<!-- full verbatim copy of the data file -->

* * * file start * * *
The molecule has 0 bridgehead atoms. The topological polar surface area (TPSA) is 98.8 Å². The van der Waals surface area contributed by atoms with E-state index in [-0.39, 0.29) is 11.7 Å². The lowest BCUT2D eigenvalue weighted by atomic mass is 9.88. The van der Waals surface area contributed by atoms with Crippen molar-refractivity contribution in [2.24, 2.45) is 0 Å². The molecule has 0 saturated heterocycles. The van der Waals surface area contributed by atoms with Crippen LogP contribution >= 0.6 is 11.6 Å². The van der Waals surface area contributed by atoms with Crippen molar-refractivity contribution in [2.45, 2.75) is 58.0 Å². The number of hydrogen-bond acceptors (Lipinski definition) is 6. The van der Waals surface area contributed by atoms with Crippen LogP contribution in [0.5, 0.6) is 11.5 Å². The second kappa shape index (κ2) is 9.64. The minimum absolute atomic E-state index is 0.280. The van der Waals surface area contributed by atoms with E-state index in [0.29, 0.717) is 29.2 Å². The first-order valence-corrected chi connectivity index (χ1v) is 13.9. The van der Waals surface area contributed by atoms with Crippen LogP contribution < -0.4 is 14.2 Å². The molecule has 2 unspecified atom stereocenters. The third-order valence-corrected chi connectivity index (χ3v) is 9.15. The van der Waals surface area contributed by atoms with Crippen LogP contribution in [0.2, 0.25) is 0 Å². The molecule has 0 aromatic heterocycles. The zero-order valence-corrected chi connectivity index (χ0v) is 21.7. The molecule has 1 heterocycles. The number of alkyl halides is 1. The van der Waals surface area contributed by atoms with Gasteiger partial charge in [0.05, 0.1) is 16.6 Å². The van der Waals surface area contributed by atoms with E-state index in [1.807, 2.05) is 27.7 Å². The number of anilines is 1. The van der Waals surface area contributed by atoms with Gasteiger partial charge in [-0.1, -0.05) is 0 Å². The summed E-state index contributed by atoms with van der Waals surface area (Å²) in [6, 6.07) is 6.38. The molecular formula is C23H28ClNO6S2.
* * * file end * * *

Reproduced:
The molecule has 0 bridgehead atoms. The topological polar surface area (TPSA) is 98.8 Å². The van der Waals surface area contributed by atoms with E-state index in [-0.39, 0.29) is 11.7 Å². The lowest BCUT2D eigenvalue weighted by atomic mass is 9.88. The van der Waals surface area contributed by atoms with Crippen molar-refractivity contribution in [2.24, 2.45) is 0 Å². The molecule has 0 saturated heterocycles. The van der Waals surface area contributed by atoms with Crippen LogP contribution >= 0.6 is 11.6 Å². The van der Waals surface area contributed by atoms with Crippen molar-refractivity contribution in [2.45, 2.75) is 58.0 Å². The number of hydrogen-bond acceptors (Lipinski definition) is 6. The van der Waals surface area contributed by atoms with Crippen LogP contribution in [0.5, 0.6) is 11.5 Å². The second kappa shape index (κ2) is 9.64. The minimum absolute atomic E-state index is 0.280. The van der Waals surface area contributed by atoms with E-state index in [0.29, 0.717) is 29.2 Å². The first-order valence-corrected chi connectivity index (χ1v) is 13.9. The van der Waals surface area contributed by atoms with Crippen LogP contribution < -0.4 is 14.2 Å². The molecule has 2 unspecified atom stereocenters. The third-order valence-corrected chi connectivity index (χ3v) is 9.15. The van der Waals surface area contributed by atoms with Crippen LogP contribution in [0.2, 0.25) is 0 Å². The molecule has 0 aromatic heterocycles. The zero-order valence-corrected chi connectivity index (χ0v) is 21.7. The molecule has 1 heterocycles. The number of alkyl halides is 1. The van der Waals surface area contributed by atoms with Gasteiger partial charge in [0.05, 0.1) is 16.6 Å². The van der Waals surface area contributed by atoms with E-state index in [1.807, 2.05) is 27.7 Å². The number of anilines is 1. The van der Waals surface area contributed by atoms with Gasteiger partial charge in [-0.1, -0.05) is 0 Å². The summed E-state index contributed by atoms with van der Waals surface area (Å²) in [6, 6.07) is 6.38. The molecular formula is C23H28ClNO6S2.